On 10 March 2015, the Norwegian Embassy in South Africa entered into an agreement with the South African Institute of International Affairs (SAIIA) to provide financial support of approximately R16 million to our Governance of Africa's Resources programme.
Both the industry-led African Mining Indaba and its Civil Society-led counterpart, the Alternative Mining Indaba (AMI), take place in Cape Town every February. In 2015, SAIIA has continued with its efforts to help build a bridge across the Indaba divide, with two separate stakeholder engagements during the Indaba week involving government, corporate and community participants.
Putting aside all the controversies surrounding President Jacob Zuma’s delivery of the 2015 State of the Nation address, the speech is worth analysing.
Friday, 13 February 2015

SAIIA 2015 Change-Makers Forum

SAIIA is convenening its third annual high-level dialogue forum for ‘Change-Makers’ in the African extractive sector. This event will be held on on Friday, 13 February 2015, on the sidelines of the 2015 Mining Indaba in Cape Town, South Africa.
On 9 February 2015, SAIIA's Governance of Africa's Resources Programme hosted a Mining Indaba Roundtable on 'From Acid Mine Drainage to Fracking? South Africa’s capacity for environmental oversight of extractive industries'.
On 26 January 2015, President Jacob Zuma provided reasons for referring the Mineral and Petroleum Resources Development Amendment Bill (MPRD-AB 2014) back to Parliament. The Bill had been shepherded through parliament shortly before the 2014 national elections, and has been on the President's desk since then.
SAIIA Policy Insights No 5, December 2014
SAIIA Policy Briefing No 123, January 2015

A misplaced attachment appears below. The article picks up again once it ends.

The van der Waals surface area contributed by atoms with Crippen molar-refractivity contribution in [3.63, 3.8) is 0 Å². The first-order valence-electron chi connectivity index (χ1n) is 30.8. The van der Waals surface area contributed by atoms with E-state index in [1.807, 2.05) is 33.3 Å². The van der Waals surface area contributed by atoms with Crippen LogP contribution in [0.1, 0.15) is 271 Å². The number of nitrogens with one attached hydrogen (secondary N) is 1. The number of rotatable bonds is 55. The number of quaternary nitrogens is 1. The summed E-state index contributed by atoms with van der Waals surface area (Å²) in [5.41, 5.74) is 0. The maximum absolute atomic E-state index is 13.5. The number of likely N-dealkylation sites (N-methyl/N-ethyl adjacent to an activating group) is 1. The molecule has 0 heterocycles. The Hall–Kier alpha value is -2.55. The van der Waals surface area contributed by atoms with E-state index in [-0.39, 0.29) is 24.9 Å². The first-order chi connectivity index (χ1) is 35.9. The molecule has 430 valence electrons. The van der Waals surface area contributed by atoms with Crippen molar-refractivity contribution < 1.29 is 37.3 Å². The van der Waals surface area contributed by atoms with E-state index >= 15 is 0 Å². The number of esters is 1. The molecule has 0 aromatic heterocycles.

From 9 to 13 February, the mining world will descend on Cape Town for the globe's biggest annual Mining Indaba. SAIIA will be hosting two important events alongside the Indaba to address some of the critical questions facing the mining industry in Africa.
Global energy consumption will increase rapidly in the next decade. The current core energy production sites in the world economy are unlikely to be able to supply this increasing demand. A new book, containing chapters from SAIIA researchers Dr Ana Alves and Dr Agathe Maupin, looks at Sub-Saharan Africa's potential energy resources in this light.
SAIIA Policy Briefing No 122, January 2015
Uncontrolled and often illegal sand mining activities are destroying some of South Africa’s most valuable natural resources at an unprecedented rate.
Happy new year to all our partners and friends! The year that has gone was characterised by South Africa’s fifth democratic elections, the outbreak of Ebola in West Africa, and the growing power of Boko Haram and other radical Islamist groups in Africa. Across other parts of the world, old fissures seemed to re-emerge; whether in Europe’s growing right-wing wave, or in Ukraine and in the Middle East.